Anxiety and stress go together. Sometimes, it’s a build up of stressful events over time.
Sometimes, it’s one big event that causes you to lose your composure. It feels like it’s too much to handle. Your feelings may be so strong that you don’t know what to do, or how you will get through it.
The paradox of stress management is that in spite of how big or small the event is, the experience itself has no inherent meaning. The event itself is NOT what’s significant. What really matters is how you respond to it. Stress related eating is a habit. Whatever may happen to you – however good or bad, it’s not the event that defines you.
What defines you and determines your future happiness (or misery) is how you choose to respond. This means that the quality of your life is up to you, even though the circumstances may not be.
This doesn’t mean that you should be indifferent about what happens to you!
The greatest stress relief skill to cultivate is to create peace inside, no matter what is happening around you.
Of course, stressful events will trigger emotions, such as anger and fear, that you will need to honor and process. But your losses can be a lot more manageable if you can respond with grace, calmness and courage.
This may sound impossible to do when faced traumatic circumstances, but it’s actually liberating. It means that you no longer have to strive to control the external circumstances in your life. All you have to do is master your own reactions!
Learning to shift out of negative moods in highly charged situations takes skill and practice.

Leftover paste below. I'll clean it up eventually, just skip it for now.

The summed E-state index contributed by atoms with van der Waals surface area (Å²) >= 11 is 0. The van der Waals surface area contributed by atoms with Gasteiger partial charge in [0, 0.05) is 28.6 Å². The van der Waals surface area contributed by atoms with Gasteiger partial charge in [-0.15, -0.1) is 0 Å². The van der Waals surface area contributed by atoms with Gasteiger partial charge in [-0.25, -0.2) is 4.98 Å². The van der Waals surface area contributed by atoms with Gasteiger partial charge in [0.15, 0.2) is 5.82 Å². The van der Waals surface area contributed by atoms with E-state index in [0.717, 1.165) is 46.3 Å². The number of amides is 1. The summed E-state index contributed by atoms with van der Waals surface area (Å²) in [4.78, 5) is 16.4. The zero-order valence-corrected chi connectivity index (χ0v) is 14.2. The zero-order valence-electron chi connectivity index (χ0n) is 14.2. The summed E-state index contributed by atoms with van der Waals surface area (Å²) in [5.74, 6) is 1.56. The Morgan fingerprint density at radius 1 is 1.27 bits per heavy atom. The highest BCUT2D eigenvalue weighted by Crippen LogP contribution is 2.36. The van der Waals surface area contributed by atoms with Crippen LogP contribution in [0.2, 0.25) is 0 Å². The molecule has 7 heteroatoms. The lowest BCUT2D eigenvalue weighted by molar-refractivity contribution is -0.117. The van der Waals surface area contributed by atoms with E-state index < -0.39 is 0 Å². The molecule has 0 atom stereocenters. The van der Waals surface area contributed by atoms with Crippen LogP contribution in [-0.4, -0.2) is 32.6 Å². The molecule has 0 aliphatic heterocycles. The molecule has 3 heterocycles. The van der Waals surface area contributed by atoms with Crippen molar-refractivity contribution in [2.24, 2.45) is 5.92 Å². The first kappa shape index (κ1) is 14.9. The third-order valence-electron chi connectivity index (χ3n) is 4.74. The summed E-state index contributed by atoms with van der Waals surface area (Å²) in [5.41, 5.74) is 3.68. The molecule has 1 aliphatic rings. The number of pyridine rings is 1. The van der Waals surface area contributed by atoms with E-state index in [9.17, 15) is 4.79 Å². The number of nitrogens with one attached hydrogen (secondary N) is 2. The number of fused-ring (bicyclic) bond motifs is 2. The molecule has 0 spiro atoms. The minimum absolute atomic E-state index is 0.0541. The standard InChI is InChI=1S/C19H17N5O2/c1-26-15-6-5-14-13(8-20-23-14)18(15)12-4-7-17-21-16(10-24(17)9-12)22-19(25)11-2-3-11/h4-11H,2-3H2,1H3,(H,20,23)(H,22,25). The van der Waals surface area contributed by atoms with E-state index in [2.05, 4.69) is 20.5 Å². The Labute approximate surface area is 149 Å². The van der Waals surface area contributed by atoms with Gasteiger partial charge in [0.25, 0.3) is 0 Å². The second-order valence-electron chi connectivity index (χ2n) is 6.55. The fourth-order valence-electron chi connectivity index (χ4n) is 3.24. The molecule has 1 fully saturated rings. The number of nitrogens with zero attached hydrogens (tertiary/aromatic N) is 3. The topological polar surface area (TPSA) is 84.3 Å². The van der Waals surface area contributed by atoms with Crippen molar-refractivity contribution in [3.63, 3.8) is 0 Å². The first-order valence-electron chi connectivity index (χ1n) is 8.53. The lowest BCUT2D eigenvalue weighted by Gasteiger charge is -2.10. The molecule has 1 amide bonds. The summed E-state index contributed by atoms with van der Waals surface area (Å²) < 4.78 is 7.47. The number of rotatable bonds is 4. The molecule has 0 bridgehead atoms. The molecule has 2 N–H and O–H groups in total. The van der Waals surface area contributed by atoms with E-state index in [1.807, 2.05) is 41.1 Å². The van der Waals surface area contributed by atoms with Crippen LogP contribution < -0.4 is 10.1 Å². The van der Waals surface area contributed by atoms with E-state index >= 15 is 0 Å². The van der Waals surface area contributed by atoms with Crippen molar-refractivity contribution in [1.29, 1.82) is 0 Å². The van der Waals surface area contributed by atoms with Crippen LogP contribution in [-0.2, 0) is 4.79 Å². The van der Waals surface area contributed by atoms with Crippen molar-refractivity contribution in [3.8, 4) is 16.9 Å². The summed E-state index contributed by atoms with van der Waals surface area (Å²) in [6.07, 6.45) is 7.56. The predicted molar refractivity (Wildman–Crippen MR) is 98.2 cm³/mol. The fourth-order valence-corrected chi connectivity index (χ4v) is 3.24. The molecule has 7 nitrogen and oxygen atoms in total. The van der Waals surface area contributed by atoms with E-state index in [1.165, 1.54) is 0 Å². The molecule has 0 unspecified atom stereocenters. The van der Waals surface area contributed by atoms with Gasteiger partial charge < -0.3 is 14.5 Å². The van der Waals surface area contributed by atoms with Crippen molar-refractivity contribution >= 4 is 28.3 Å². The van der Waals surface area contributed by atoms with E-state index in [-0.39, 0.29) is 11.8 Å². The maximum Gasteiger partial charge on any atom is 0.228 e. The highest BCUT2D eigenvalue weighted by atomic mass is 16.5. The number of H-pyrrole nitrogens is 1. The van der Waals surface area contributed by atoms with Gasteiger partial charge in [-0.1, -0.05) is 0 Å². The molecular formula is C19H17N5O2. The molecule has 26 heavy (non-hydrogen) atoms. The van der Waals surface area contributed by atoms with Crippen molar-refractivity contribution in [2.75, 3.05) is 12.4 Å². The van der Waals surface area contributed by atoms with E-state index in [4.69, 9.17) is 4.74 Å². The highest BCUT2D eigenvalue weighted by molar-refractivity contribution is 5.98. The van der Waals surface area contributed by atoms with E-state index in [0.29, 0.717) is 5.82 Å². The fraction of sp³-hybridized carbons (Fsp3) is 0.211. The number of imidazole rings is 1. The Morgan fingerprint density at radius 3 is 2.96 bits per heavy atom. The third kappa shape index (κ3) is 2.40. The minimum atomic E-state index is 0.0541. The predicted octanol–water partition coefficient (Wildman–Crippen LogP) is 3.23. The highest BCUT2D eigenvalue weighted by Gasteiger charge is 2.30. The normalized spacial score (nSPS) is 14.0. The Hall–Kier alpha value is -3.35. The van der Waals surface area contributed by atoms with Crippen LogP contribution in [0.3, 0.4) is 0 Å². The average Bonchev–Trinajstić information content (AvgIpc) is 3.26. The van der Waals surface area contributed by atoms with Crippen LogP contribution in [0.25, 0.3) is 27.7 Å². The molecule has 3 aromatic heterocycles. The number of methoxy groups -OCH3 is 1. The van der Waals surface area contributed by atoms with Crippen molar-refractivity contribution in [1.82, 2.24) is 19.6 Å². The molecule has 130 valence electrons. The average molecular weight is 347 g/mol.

The more negatively charged the situation is, the more difficult it can be to choose and direct the feelings around it. And yet, this is exactly what is necessary.
Don’t deny your emotions – they are actually gifts to you – signals that something in your life needs to change.
Identify and express your feelings about the situation, but try not to get stuck in them.
Give yourself time to process your initial response.
You can gather support from family and friends, but don’t get caught up in the righteousness and drama that stressful events can create.
To avoid stress eating, try to take the focus off what’s wrong with the stressful situation and try to find something more positive you can acknowledge.
Expect something good to come out of the changes that will occur.
Consciously choose how you want to respond. As strong as your feelings may be, you don’t want to make the situation worse by harming yourself (stress eating) or someone else.
You may not have a choice about some stressful event that occurs, but you always have the option to consciously choose how you want to interpret those circumstances, and how you want to respond. These decisions involve both how your cognitive and behavioral choices – how you think about something, and what you intend to do about it.
Try to create a conscious shift out of the negative emotional state as quickly as possible. This is done by processing the feelings (by thinking, talking and writing, not stuffing them with food).
Sit with the feelings and try to think of a different way to think about the stressful event that will make you feel better. Then think of a small action step that will help you make progress.
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